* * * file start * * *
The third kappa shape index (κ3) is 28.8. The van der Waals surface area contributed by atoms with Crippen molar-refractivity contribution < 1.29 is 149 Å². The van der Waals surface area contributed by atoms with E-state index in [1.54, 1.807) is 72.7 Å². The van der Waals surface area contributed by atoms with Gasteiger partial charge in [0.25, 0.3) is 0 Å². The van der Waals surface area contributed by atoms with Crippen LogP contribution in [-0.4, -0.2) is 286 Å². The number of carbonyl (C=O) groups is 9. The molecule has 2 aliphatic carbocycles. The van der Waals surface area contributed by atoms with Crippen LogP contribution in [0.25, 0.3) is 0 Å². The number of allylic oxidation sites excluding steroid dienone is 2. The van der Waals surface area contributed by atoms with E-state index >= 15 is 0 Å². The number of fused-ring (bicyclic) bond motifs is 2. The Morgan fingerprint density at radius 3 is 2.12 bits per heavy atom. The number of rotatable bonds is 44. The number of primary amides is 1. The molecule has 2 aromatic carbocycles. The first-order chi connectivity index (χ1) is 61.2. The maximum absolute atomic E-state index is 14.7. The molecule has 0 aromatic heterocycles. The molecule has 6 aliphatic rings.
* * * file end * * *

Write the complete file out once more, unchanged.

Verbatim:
The third kappa shape index (κ3) is 28.8. The van der Waals surface area contributed by atoms with Crippen molar-refractivity contribution < 1.29 is 149 Å². The van der Waals surface area contributed by atoms with E-state index in [1.54, 1.807) is 72.7 Å². The van der Waals surface area contributed by atoms with Gasteiger partial charge in [0.25, 0.3) is 0 Å². The van der Waals surface area contributed by atoms with Crippen LogP contribution in [-0.4, -0.2) is 286 Å². The number of carbonyl (C=O) groups is 9. The molecule has 2 aliphatic carbocycles. The van der Waals surface area contributed by atoms with Crippen LogP contribution in [0.25, 0.3) is 0 Å². The number of allylic oxidation sites excluding steroid dienone is 2. The van der Waals surface area contributed by atoms with E-state index >= 15 is 0 Å². The number of fused-ring (bicyclic) bond motifs is 2. The Morgan fingerprint density at radius 3 is 2.12 bits per heavy atom. The number of rotatable bonds is 44. The number of primary amides is 1. The molecule has 2 aromatic carbocycles. The first-order chi connectivity index (χ1) is 61.2. The maximum absolute atomic E-state index is 14.7. The molecule has 0 aromatic heterocycles. The molecule has 6 aliphatic rings.